Engineering Ideas
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Engineering Ideas

The practices of information systems architecture

System analysis, risk analysis, requirements management, systems management, system synthesis, enterprise architecture, and change management

  • Not to forget something important when doing the architecture of a specific information system.
  • Evaluate the competence of candidates for information systems architect positions on a project.
  • Guide the development of people who play the role of a systems architect or want to start playing this role.

Outline of the practices

If the practice doesn’t properly belong to systems architecture, the discipline to which it belongs is given in parens (more explanations in the discussion below):

  • Model the data
  • Analyse the system
  • Discover, analyse, and manage requirements and the qualities of interest (requirements engineering)
  • Find and document risks
  • Set priorities and make plans (project/product/systems management)
  • Define and document internal system requirements
  • Develop and document the engineering methodology (enterprise architecture)
  • Manage internal requirements
  • Synthesise (design, develop, create) the system
  • Negotiate new external requirements with the system’s stakeholders (product/systems management)
  • Evaluate communication and collaboration risks (enterprise architecture)
  • Manage and plan architectural changes and their lifecycle
  • Evaluate the alternatives and estimate the risks of making the change


In data modelling, architects use semantics, ontology, and the theory of information.

  • Estimate how well the system (already existing or envisioned), or a particular system’s function fare according to the system qualities that the stakeholders of the system are concerned about. Discovering (gathering, eliciting), analysing, and managing requirements and the qualities of interest (areas of concern) are the practices of requirements engineering (product management, product ownership) and not of systems architecture, but nevertheless, architects often do this, especially if there is no product owner in the org chart of the project.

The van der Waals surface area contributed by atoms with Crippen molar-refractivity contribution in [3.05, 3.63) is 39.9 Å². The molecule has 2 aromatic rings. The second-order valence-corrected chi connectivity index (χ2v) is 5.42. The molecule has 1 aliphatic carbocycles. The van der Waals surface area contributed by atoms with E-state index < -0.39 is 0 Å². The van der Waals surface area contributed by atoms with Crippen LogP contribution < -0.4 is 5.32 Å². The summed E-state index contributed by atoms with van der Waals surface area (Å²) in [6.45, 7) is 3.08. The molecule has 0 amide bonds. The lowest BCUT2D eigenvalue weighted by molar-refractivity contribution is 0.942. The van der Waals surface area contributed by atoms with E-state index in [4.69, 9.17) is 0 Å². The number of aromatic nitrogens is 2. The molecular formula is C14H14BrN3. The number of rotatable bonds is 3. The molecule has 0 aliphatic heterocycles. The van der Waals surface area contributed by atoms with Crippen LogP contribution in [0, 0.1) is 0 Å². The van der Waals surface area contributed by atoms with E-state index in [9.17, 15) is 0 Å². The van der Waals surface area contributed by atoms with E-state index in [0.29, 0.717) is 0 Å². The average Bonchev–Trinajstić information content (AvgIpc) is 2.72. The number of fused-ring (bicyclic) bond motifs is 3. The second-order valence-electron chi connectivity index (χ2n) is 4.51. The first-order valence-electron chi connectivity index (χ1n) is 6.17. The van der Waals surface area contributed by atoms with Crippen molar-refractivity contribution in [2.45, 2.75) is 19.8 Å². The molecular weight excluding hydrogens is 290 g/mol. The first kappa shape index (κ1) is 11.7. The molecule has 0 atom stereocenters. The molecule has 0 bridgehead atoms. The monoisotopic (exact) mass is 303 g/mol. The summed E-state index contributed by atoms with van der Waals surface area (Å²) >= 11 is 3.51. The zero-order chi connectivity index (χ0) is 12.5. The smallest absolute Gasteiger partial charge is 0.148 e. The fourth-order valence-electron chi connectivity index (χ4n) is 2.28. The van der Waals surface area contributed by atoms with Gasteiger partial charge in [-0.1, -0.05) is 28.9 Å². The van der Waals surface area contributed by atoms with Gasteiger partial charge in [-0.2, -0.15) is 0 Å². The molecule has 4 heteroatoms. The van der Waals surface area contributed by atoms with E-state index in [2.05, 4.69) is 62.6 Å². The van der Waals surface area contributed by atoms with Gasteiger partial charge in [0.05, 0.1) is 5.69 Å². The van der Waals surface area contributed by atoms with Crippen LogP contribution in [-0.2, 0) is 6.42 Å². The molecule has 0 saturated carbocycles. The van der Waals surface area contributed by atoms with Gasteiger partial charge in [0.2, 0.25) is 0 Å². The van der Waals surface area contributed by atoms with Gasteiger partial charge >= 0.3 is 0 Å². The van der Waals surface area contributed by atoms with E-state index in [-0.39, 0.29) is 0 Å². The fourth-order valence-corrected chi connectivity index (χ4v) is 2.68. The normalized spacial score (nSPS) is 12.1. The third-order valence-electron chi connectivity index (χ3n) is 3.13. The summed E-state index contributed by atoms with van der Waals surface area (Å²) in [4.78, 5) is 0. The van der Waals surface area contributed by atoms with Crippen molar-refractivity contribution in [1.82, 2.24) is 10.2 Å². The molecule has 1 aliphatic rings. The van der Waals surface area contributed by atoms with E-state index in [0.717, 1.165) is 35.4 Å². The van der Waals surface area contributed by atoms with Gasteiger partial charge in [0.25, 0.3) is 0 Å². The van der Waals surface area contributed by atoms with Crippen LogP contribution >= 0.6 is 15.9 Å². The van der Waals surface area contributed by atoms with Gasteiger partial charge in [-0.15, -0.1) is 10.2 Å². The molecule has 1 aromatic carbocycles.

• Identify conflicts of requirements (qualities, mutual needs) among the parts of the envisioned system. Architects then resolve these conflicts during system synthesis, described below. A related idea by Tyler Neely: “If it’s hard to model or check specific invariants of a system, it could be a symptom that the architecture is unsound.”
  • Identify the pain points (hotspots, weak links), i. e., the places with the highest ROI of intervention to guide team priorities and future changes to the architecture.
  • “Trading” these requirements against each other for achieving optimal team velocity and minimising the cumulative engineering effort expended on the project over its entire lifetime. The development velocity doesn’t always need to be maximal if achieving this velocity itself will take more time than the entire project. Steve Tockey noted that “requirements have a half-life”. Priorities of internal system qualities also depend on the project’s strategy and future projects: for example, Will Larson recommends prioritising flexibility at the time of system growth because it saves a lot of time during system migrations and rewrites.
  • Tracking internal system qualities, such as code metrics.
  • Creating detailed plans for architectural changes to an existing system, including engineering the systems that support the transition (i. e., scaffolding), rollout plans and rollback plans in case of unexpected problems in production.
  • Documenting architectural changes, for example, with a record of alphas of project decisions.
  • Prioritisation and planning of architectural changes so that they don’t conflict with each other. Typically, the latter means just making sure that only one architectural change is in the works and rollout at a time. When there are multiple proposed changes that are inherently in conflict (implementing one will block off another and vice versa), only one change should be chosen for implementation.
  • Controlling that architectural documentation is updated when the change is complete and making sure that the systems that supported the transition are shut down.



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